Okay, so we have RCE on a worker. Good for us, right? Can't we do something cooler? Absolutely.

One is the Loneliest Number

Since we are able to execute arbitrary Julia code, we have a good number of options now available to us to "work inside the system". After some experimenting, I found that I could send requests from a worker node to execute on the master node. My initial test for this was the following code:

 remotecall(2, ()->remotecall(1, ()->run(`touch /tmp/victory`), ()), ()) 

What this effectively proves is that I could execute an anonymous function on a worker (the remote worker had an ID of 2), which then requested that the master (in every situation I've seen so far, the master node has an ID of 1) execute another anonymous function being sent from the worker to the master. The end result was simply the creation of an empty file at ‘/tmp/victory’ but it changed the game.

With this proof of concept, we can execute code on a worker which then executes code on the master, but that's just two computers. If we go another level deeper, we can then execute code on all nodes from the master node itself – and all this achieved whilst only having network access to a single node. We do this by adding another layer of 'remotecall' calls inside of a loop, executing the same code on every node. My test code was as follows:

 remotecall(2, ()->remotecall(1, ()->[remotecall(x, run(`touch /tmp/victory`), ()) for x in procs()], ()), ()) 

To reiterate, this proof of concept sent a request to a worker, which then sent a request to the master node, which then sent out a request to every single node (including the master) to run the command ‘touch /tmp/victory’. One can imagine my excitement checking the temporary directory of all my nodes and finding victory at every turn.

The following proof of concept in Python 2.7 is capable of executing commands on every node in a Julia cluster, given network access to a single worker:

Naturally, we want to do something more interesting than create empty temporary files on the targets. For instance, we might want a reverse shell from every single node in the cluster, as demonstrated in this short video:


The Julia developers, after being contacted, acted with a high degree of responsibility in resolving these issues. They have taken multiple steps to reduce the attack surface by reducing the availability of the service running on port 9009. In addition, they have instituted a ‘cluster cookie’ which acts as an authentication value, which is communicated over the encrypted SSH channel. This means that for an attacker to gain control, they would need this cookie value which is randomly generated when the cluster starts. An attacker with an active man in the middle attack on the cluster could still abuse the cluster, but resolutions to that level of compromise would incur severe overhead on the communication channel.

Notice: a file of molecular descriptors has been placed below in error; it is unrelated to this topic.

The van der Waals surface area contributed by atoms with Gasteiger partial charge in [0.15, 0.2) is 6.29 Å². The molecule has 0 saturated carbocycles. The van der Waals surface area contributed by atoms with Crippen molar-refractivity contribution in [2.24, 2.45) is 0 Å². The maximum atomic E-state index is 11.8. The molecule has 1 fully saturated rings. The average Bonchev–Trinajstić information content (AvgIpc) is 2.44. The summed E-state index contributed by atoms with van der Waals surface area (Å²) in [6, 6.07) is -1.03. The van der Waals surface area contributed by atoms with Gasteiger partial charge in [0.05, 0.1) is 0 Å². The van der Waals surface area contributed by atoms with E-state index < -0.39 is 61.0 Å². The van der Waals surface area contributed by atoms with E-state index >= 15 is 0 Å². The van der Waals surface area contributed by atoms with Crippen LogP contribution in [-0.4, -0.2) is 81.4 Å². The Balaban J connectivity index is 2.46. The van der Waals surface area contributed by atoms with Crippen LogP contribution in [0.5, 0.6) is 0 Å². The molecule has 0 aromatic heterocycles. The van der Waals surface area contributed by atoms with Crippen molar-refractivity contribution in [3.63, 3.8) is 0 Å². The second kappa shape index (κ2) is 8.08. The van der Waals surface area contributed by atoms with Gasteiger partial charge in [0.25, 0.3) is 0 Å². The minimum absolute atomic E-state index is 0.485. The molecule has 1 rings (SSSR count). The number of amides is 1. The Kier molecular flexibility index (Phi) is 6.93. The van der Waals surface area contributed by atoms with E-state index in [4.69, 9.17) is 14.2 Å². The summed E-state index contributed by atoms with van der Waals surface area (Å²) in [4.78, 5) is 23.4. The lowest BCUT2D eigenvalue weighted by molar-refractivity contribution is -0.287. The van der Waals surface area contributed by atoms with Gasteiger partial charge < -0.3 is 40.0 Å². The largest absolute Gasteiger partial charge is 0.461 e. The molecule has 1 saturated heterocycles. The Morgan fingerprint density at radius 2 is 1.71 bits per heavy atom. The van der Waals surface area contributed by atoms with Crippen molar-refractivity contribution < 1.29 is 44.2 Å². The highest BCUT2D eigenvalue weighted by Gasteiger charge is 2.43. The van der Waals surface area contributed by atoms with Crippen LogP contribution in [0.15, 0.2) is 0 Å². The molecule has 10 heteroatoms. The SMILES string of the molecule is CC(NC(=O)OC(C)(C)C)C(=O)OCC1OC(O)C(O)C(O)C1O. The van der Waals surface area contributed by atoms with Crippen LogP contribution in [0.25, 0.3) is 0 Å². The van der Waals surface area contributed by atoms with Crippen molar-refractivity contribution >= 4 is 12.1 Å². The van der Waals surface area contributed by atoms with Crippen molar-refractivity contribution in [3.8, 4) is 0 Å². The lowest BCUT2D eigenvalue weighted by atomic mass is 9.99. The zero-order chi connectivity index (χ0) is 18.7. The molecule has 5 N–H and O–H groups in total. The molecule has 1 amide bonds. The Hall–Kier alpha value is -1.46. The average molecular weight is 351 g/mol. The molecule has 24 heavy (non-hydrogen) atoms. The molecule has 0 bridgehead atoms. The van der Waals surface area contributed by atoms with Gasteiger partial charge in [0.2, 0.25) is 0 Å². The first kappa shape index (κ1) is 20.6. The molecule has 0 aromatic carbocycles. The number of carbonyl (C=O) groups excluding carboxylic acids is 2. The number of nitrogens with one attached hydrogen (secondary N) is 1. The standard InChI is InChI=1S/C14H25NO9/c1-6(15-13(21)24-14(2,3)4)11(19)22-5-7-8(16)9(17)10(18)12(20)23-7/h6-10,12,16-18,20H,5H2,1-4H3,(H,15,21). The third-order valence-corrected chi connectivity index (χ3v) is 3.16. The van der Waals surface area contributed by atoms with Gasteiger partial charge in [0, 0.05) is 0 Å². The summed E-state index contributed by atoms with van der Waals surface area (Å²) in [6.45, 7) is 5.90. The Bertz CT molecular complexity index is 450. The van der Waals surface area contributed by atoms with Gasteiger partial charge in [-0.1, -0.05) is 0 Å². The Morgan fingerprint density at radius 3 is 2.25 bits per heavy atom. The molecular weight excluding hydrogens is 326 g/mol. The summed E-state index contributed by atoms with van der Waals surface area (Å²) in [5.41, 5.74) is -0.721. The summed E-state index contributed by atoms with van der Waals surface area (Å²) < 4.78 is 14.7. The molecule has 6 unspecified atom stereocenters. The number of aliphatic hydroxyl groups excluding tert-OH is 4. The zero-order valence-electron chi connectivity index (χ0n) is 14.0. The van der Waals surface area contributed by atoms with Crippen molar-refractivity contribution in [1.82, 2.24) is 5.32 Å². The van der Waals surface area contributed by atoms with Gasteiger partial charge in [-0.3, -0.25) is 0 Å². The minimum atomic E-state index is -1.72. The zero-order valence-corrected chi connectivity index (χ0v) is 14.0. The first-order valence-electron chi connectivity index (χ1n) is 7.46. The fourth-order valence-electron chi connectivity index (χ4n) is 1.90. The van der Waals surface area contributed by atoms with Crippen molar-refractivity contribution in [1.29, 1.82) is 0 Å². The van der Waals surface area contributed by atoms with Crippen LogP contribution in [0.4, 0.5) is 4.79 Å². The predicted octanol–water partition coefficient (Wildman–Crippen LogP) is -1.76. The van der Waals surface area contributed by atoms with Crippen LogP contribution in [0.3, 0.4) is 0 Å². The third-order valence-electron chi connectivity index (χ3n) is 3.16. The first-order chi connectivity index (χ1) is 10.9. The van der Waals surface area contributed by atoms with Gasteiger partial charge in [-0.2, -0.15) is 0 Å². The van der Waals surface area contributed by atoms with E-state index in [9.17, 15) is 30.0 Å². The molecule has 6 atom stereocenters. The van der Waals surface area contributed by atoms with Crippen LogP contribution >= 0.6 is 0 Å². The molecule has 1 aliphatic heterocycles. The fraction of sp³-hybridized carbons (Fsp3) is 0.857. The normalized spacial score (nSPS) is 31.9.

Distributed computing systems require large amounts of traffic to transfer between the computers in the cluster, which often leads to unauthenticated information and code being sent between nodes. This is a communication channel that provides a significant level of attack surface, and has been identified in a number of distributed systems before Julia. The speed that the data needs to be transferred adds complications to securing the communication channel, but the addition of security to the channel is necessary to ensure the integrity of the nodes, the data, and everything they touch. Julia had a severe security issue, but the developers resolved it in a timely and responsible manner.


April 25th, 2016 - Initial disclosure of vulnerability
April 25th, 2016 - Initial response from development team
May 10th, 2016 - Pull request by Julia developer with solution to reported issues (
May 12th, 2016 - Pull request merged into master (patched builds available that night in nightly builds)

Brian Wallace

About Brian Wallace

Lead Security Data Scientist at Cylance

Brian Wallace is a data scientist, security researcher, malware analyst, threat actor investigator, cryptography enthusiast and software engineer. Brian acted as the leader and primary investigator for a deep investigation into Iranian offensive cyber activities which resulted in the Operation Cleaver report, coauthored with Stuart McClure.

Brian also authors the A Study in Bots blog series which covers malware families in depth providing novel research which benefits a wide audience.